3 coaching habits that good coaches don’t have…

Ric Charlesworth always created a good environment while coaching the Kookaburras...

1. Coaches that focus on results (only) instead of the process:
Hockey is a competitive sport and results mattered, they matter a lot. However some coaches don’t focus on the importance of the process and how to get to positive results and just judge everything by whether the team wins or losses. They don’t focus on how the game went, how the team performed or if there was any improvement at all.

Ric Charlesworth always created a good environment while coaching the Kookaburras…

Those coaches generally only put focus on the players’ effort and attitude, and they find the perfect excuse on pointing those things as the reasons for a defeat. In addition, these type of coaches generally blame the umpire for defeats instead of making a self-evaluation.

2. Coaches that only set a serious environment with no fun:
Players and coaches that enjoy what they do, perform better. Players and coaches that are forced to do something tend to generate resistance: they do it but they are not convinced. A training session, a season a practice session, has to be taken seriously but has to be enjoyable.  Enjoyment is one of the three critical ingredients of athlete development so coaches should put energy into creating a positive environment.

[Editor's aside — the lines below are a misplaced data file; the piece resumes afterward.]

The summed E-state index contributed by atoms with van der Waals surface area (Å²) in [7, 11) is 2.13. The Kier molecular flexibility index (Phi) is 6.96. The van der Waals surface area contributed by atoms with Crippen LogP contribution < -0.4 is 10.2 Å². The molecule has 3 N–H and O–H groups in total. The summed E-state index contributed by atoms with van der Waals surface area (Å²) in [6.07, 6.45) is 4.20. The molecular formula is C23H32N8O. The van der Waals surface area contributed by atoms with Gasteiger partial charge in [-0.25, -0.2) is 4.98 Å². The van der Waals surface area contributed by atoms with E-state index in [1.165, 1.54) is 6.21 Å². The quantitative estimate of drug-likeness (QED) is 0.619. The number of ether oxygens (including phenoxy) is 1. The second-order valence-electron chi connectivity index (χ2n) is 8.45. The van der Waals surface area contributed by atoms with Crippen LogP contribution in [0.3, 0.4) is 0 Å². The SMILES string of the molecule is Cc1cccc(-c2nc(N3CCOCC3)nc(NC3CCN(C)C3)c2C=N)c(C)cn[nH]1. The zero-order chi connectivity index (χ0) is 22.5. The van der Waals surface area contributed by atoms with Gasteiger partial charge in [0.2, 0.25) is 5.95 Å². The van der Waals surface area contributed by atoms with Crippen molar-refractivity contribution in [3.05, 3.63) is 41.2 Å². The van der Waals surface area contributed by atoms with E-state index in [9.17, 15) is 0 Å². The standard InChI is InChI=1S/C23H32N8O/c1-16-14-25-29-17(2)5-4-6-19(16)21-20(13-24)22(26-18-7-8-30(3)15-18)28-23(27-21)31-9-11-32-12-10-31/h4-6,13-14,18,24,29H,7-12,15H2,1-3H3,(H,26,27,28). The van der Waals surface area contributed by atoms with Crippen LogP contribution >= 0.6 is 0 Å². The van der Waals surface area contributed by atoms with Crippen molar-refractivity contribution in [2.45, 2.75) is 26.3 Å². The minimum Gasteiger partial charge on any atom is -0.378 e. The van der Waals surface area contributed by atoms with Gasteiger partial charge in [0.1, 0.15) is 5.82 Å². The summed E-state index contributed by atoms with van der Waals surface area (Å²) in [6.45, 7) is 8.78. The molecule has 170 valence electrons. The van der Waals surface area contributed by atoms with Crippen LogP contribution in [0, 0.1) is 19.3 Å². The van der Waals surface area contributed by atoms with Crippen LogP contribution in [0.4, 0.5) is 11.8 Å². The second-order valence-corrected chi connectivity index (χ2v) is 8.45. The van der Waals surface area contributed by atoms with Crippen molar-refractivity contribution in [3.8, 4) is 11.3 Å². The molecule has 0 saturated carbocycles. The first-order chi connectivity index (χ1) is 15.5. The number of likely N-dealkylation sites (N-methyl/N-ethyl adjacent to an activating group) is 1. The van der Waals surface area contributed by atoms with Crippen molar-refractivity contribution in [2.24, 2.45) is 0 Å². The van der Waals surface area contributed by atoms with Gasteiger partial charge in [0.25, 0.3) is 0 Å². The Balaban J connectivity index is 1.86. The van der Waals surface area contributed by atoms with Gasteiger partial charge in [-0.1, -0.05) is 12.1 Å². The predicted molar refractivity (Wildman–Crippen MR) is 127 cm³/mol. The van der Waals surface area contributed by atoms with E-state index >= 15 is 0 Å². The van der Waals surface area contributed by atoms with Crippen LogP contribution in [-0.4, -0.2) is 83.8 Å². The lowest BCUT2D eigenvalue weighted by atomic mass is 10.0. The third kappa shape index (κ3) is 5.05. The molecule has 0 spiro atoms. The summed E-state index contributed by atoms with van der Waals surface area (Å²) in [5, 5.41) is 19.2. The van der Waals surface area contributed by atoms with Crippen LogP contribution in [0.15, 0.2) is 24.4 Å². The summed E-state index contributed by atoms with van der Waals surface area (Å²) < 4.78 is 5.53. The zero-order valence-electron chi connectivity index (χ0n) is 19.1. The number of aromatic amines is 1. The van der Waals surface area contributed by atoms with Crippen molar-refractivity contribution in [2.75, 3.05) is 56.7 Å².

Sergio Vigil was always respectful with his players while coaching Argentina.

3. Coaches who take all the credit for the victories and put the blame on players when the team suffers a defeat:
Blaming the players is an easy way for bad coaches to wash their hands when there is a negative result. Praising him or herself when there is a victory is the counter-part of this type of bad coaching. Good coaches give credit to players when they win, they congratulate players for their efforts and are good at giving negative and constructive feedback. Good coaches also expose their own mistakes when they suffer a defeat instead of pointing fingers.

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